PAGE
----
March 9, 2011
Researchers In France And Austria Find Novel Role For Calcium Channels In Pacemaker Cell Function
Pacemaker cells in the sinoatrial node control heart rate, but what controls the ticking of these pacemaker cells? New research by Angelo Torrente and his colleagues of the M.E. Mangoni group's, reveals, for the first time, a critical functional interaction between Cav1.3 calcium ion (Ca2+) channels and ryanodine-receptor (RyR) mediated Ca2+ signaling.
The study also sheds light on a long-standing debate regarding the relative contributions of the 'funny current' generated by ion channels and the RyR dependent spontaneous diastolic Ca2+ release theory in determining heart rate.
Defects in calcium channels controlling heart muscle function are known to cause heart failure, and this study reveals that Cav1.3 mutant mice also suffer from bradycardia and other cardiac arrhythmias.
"Our results clarify the role of Cav1.3 channels in pacemaker generation, and are a step towards using it as a target for drug therapy to treat heart dysfunction related to the sinoatrial node", says A. Torrente of CNRS in Montpellier, France, who was the lead author on the study.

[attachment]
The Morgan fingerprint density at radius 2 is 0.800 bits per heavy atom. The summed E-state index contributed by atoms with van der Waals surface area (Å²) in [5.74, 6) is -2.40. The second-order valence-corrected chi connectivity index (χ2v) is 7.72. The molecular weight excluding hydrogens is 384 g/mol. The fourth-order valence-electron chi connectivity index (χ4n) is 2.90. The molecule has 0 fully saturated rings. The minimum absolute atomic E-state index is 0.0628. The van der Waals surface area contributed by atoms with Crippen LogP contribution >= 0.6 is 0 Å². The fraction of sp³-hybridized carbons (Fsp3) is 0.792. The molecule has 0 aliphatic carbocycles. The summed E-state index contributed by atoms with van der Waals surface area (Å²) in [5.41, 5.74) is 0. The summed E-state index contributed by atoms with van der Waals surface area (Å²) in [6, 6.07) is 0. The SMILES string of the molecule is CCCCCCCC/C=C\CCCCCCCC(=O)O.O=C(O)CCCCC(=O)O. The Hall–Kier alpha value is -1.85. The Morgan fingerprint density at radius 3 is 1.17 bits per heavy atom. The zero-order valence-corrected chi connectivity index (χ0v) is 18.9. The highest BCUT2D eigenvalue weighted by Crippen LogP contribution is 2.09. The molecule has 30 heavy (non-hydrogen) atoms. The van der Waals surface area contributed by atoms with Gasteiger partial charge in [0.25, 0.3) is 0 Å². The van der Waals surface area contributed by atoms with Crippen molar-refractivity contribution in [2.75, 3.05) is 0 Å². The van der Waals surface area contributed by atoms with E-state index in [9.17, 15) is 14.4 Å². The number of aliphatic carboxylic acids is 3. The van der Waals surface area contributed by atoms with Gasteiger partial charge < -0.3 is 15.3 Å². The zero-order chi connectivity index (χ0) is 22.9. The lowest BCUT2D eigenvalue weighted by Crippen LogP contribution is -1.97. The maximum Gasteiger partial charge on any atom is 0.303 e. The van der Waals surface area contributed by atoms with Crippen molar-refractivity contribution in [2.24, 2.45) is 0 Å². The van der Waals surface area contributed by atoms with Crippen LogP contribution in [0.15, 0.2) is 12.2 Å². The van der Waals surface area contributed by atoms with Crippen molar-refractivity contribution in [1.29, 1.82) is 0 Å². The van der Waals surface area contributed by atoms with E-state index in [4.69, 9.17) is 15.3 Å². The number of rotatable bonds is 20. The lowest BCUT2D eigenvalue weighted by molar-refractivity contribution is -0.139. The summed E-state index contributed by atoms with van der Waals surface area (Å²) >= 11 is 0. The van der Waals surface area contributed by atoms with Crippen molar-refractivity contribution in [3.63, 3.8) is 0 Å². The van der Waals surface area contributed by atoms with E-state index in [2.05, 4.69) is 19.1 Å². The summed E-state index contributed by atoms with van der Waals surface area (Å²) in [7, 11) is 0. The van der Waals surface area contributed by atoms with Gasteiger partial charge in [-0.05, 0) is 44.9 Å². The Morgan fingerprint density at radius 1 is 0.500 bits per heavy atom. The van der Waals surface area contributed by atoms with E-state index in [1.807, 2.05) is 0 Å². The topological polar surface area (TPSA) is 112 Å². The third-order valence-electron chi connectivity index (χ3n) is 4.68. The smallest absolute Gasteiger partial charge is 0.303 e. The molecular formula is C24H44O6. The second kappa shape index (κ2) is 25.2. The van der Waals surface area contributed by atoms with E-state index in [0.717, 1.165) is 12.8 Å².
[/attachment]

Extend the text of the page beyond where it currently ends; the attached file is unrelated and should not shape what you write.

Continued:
Not only Cav1.3 channels are critical to the heart pacemaker cell function, they appear to be important to several other cellular mechanisms as well. In both humans and mice, Cav1.3 mutations have been linked to sinoatrial node dysfunction and deafness (or SANDD) syndrome. Cav1.3 channels are believed to play a role in pancreatic Ã²-cell stimulation, and they may also serve as pacemaker channels in the central nervous system, playing a pathophysiological role in Parkinson's disease.
"A better understanding of these channels in SAN could help us to comprehend the mechanism of calcium release in many other tissues and disease conditions as well", says Torrente.
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